Greater Than the Sum of Our Parts

a miscellany of the wonderful and the banal

Posts Tagged ‘album

Review: Emmy the Great, “Virtue”

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Album cover showing Emmy next to a gingerbread house

I was fortunate enough to see Emmy perform some of the material from this album at the Purcell Room at the South Bank Centre back in March (which is, by the way, an excellent venue to experience any kind of music in, given how perfectly acoustically designed it is for listening), and so listening to the album now does tend to bring back images of blue filtered lights and Emmy tapping hypnotically at a string of sleigh bells. It also moves me to use that tired old saw of reviewing, “it sounds better live”, with the addendum “please don’t listen to this album through rubbish laptop speakers”. Really, Ms Moss’s voice deserves better reproduction than that.

As to the album itself, I suspect the term “mature” should be used to describe what has happened both to the subject matter and the lyrics; imagine a whole album of “Absentee”, with the aching undercurrent of loss toned down to barely subliminal levels. This is what maturity means in writing – becoming more literary, with more allusions to more out-of-sight touchstones that can be appreciated by a wider audience, but losing some of the bite that characterised First Love.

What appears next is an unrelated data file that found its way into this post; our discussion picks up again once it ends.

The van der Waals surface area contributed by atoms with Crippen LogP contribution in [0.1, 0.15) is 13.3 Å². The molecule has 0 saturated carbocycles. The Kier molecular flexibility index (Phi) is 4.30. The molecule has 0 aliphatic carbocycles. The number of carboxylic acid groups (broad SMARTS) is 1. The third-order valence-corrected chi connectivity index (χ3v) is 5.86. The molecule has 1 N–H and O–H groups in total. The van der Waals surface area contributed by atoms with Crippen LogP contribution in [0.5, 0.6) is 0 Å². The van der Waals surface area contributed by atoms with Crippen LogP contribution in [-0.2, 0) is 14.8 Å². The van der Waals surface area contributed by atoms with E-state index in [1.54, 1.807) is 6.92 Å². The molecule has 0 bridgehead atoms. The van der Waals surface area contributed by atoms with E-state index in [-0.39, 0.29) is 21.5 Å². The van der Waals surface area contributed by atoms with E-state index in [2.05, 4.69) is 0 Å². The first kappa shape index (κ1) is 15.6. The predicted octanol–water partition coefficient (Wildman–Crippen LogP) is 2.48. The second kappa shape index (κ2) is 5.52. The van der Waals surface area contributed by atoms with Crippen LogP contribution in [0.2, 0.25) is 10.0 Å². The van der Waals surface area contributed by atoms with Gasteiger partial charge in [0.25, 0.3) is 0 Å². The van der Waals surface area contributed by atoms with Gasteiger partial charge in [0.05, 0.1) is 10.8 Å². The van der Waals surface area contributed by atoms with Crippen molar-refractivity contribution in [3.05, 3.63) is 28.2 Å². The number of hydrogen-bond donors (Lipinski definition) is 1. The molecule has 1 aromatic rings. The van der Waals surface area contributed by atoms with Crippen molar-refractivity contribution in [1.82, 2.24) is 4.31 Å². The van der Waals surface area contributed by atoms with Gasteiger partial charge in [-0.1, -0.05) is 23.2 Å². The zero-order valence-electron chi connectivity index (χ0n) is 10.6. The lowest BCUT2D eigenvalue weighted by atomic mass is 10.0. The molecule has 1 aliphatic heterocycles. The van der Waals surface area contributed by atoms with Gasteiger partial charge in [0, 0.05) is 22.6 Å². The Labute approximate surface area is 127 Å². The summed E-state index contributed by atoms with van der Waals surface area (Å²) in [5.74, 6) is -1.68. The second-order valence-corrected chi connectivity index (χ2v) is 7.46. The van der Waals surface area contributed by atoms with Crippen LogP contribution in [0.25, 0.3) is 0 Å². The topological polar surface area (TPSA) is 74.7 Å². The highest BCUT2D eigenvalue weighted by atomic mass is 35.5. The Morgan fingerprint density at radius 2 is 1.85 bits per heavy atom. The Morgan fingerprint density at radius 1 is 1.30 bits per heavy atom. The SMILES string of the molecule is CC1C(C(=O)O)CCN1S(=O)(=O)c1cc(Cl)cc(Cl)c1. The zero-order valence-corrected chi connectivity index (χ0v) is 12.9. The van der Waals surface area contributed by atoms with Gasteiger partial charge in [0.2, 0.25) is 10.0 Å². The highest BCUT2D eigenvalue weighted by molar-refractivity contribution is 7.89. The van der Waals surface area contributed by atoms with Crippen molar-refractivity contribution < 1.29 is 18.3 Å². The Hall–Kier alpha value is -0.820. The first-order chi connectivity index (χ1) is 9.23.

“Creation”, for example, is an examination of the coming-of-age story and the way it is always focussed on the achievements and trials of the young man, never the young woman; it is musically beautiful with hints of threat, and Emmy’s voice has become clearer and more powerful with time, it is a more passionate and chilling essay than anything anyone has ever written in their exercise books come exam time, but it is still an essay.

“Cassandra” is one of the the more solid songs on this album, and has been the one which caught in my head for the longest. The song itself cycles through images and notes on the unavoidable nature of beginnings and endings, with the motif of Cassandra (“keep it down”), the tragically-ignored prophetess of Greek legend, revising itself downward toward the question that makes up the backbone of it all: “What good is love if it always ends?”.